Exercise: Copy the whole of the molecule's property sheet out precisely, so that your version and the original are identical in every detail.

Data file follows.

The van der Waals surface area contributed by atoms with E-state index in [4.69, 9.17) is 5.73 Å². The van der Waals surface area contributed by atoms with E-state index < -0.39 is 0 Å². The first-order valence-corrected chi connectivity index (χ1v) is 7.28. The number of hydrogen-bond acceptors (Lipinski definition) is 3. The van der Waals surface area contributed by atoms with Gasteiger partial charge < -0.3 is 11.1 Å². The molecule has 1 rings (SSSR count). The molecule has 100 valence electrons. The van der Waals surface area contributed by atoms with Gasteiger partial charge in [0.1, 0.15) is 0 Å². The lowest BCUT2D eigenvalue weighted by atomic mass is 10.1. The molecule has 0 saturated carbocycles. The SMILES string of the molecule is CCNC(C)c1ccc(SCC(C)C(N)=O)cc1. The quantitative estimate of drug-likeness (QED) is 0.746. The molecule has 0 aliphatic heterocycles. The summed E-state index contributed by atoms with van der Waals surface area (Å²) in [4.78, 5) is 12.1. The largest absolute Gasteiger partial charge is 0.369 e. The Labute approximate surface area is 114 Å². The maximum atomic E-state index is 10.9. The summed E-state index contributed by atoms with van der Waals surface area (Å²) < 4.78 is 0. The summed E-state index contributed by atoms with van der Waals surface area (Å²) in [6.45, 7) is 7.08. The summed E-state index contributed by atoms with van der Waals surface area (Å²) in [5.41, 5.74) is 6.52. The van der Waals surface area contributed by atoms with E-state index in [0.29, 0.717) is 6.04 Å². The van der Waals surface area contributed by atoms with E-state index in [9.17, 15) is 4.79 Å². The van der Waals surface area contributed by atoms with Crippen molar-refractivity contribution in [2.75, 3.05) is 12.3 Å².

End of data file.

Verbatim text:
The van der Waals surface area contributed by atoms with E-state index in [4.69, 9.17) is 5.73 Å². The van der Waals surface area contributed by atoms with E-state index < -0.39 is 0 Å². The first-order valence-corrected chi connectivity index (χ1v) is 7.28. The number of hydrogen-bond acceptors (Lipinski definition) is 3. The van der Waals surface area contributed by atoms with Gasteiger partial charge < -0.3 is 11.1 Å². The molecule has 1 rings (SSSR count). The molecule has 100 valence electrons. The van der Waals surface area contributed by atoms with Gasteiger partial charge in [0.1, 0.15) is 0 Å². The lowest BCUT2D eigenvalue weighted by atomic mass is 10.1. The molecule has 0 saturated carbocycles. The SMILES string of the molecule is CCNC(C)c1ccc(SCC(C)C(N)=O)cc1. The quantitative estimate of drug-likeness (QED) is 0.746. The molecule has 0 aliphatic heterocycles. The summed E-state index contributed by atoms with van der Waals surface area (Å²) in [4.78, 5) is 12.1. The largest absolute Gasteiger partial charge is 0.369 e. The Labute approximate surface area is 114 Å². The maximum atomic E-state index is 10.9. The summed E-state index contributed by atoms with van der Waals surface area (Å²) < 4.78 is 0. The summed E-state index contributed by atoms with van der Waals surface area (Å²) in [6.45, 7) is 7.08. The summed E-state index contributed by atoms with van der Waals surface area (Å²) in [5.41, 5.74) is 6.52. The van der Waals surface area contributed by atoms with E-state index in [0.29, 0.717) is 6.04 Å². The van der Waals surface area contributed by atoms with E-state index in [9.17, 15) is 4.79 Å². The van der Waals surface area contributed by atoms with Crippen molar-refractivity contribution in [2.75, 3.05) is 12.3 Å².